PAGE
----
I have been working on a blog series called “Draining the Wound.” PTSD creates a spiritual wound that needs to be drained to enable better healing.
The foundational metaphor is that PTSD is similar to an infection. If I ignore it, leave it untreated, it will get worse. Like a physical wound it will redden, swell, smell, and need to be drained.
The more I ignore my wound and its symptoms, the more the infection spreads and inflicts damage. Writing helps to drain the wound. Writing creates more space for me to be alive. Draining the PTSD soul wound comes in the initial act of writing and in the subsequent revisions where I try to sharpen what I am trying to say. Sometimes it is very painful to do.
You probably noticed that there are no other entries yet beyond this one on Draining the Wound. I usually write these entries as a separate document and then work and revise as time and physical ability allows. The process of revision allows me to find out where my writing is really going. To find out if what I am writing is what I really mean to write. Raymond Carver and John Gardner, two well-regarded writers and writing teachers, stated that only in the revision process do we discover what it is we are really trying to say. For them revision could be 20 drafts over a considerable amount of time. [For my students, trying to get them to write at least three drafts and not hand in the first thing they crank out is one of my own teaching challenges. We live in hope.]
Living in my PTSD and not letting it destroy me is a process of constant revision. As my damaged hands and spirit allow, I try to be a writer. I find that in writing, teaching, and in spiritual direction I try to live beyond the PTSD-Identity. I have written both fiction and non-fiction and the occasional piece of poetry. Each writing exercise is just that, an exercise, like prayer, that keeps me alive, human, and in relationship.
Writing allows me to explore my experience. It allows me to figure out who I was, who I am, and who I am becoming. I may or may not write directly about the trauma or how the trauma has changed me. Every act of writing allows for some soul healing (if PTSD is involved or not). Whenever I allow myself to be creative I am choosing life over death. I am choosing my future over despair. The act of writing and revision encourages me to be in relationships. Those relationships decrease the seduction of isolation and despair.
In writing I find meaning. I find I have value. It would be wonderful to be a published author and be one of the very few who can live off of their writing, but I don’t realistically expect that to happen. But that blunt economic reality is not a cause of despair. I experience the real immediate blessing of writing in the very act of writing itself. If I post this to the PTSD Spirituality Blog or if it ends up in my book, or if I use it within other venues like PTSD Workshops, or spiritual direction, or if I do nothing with it ever again: I remain better off than I was before I started writing.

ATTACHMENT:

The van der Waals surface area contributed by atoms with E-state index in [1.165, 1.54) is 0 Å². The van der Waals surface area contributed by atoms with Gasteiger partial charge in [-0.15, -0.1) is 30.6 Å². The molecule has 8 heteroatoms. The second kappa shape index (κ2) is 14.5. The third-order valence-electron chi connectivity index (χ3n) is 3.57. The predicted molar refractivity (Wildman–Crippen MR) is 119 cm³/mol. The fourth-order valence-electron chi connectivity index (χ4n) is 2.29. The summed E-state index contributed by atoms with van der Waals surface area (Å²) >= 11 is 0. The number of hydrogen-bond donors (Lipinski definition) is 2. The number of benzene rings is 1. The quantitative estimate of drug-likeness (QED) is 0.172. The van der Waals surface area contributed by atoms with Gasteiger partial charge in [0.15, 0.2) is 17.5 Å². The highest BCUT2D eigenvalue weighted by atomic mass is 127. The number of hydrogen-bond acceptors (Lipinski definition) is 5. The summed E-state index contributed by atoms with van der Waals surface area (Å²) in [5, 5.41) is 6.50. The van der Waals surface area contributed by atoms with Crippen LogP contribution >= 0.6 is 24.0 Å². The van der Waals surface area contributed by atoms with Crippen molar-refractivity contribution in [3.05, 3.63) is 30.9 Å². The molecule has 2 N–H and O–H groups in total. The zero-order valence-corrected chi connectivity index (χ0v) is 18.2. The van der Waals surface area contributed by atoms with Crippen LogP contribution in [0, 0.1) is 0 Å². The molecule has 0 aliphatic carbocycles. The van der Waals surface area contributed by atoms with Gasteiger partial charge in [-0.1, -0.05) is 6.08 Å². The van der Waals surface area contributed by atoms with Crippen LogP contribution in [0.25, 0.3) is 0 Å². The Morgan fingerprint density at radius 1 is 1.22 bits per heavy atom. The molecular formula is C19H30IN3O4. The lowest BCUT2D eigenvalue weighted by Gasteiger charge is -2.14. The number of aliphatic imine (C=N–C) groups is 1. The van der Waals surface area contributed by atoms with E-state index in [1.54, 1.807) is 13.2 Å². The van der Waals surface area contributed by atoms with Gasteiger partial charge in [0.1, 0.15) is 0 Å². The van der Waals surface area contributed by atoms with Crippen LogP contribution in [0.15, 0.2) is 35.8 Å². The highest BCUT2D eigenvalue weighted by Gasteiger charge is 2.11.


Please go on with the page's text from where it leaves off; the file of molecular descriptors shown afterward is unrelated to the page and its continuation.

PTSD wounded my soul. It continues to stalk my soul and wound it further. Writing is a form of prayer. There are a variety of types of prayer. Many of them we recognize as obviously being prayer. But beyond the more obvious forms of prayer we ought to realize that every breath and action is prayer. Our every breath and action moves us either to better relationships or more damaged relationships. I know that PTSD strives to isolate me into depression and despair. Fortunately, effective prayer serves as an antibiotic to part of the PTSD infection. Writing and revision serves as one of the examples of this form of prayer. When I write, I am draining the PTSD wound.
By writing I review my own life, I review my history and its meaning (even if I am not writing memoir or biography). If I am honest I review the portions where I have damaged others – I should not solely focus on the good parts of my life. I cannot change the past, but I can better understand it the more I come back to it and write about it.
Our lives should be in a near constant state of revision. Note that this revision is not trying to falsify something in the past and claim that it never happened (We leave that to politicians and despotic governments). Rather this type of revision, like that spoken of by Carver and Gardner, allows us to hone our meaning, to understand what we really mean, what we really want, who we really are. When I speak or write about PTSD Spirituality I am engaged in this revision. Almost every time this topic engages me, I understand it better. Every time I understand PTSD better, I reduce the range of damage it can inflict on my soul and those with whom I am in relationship.
Writing helps to drain the PTSD wound.
Semper Pax, Dr. Z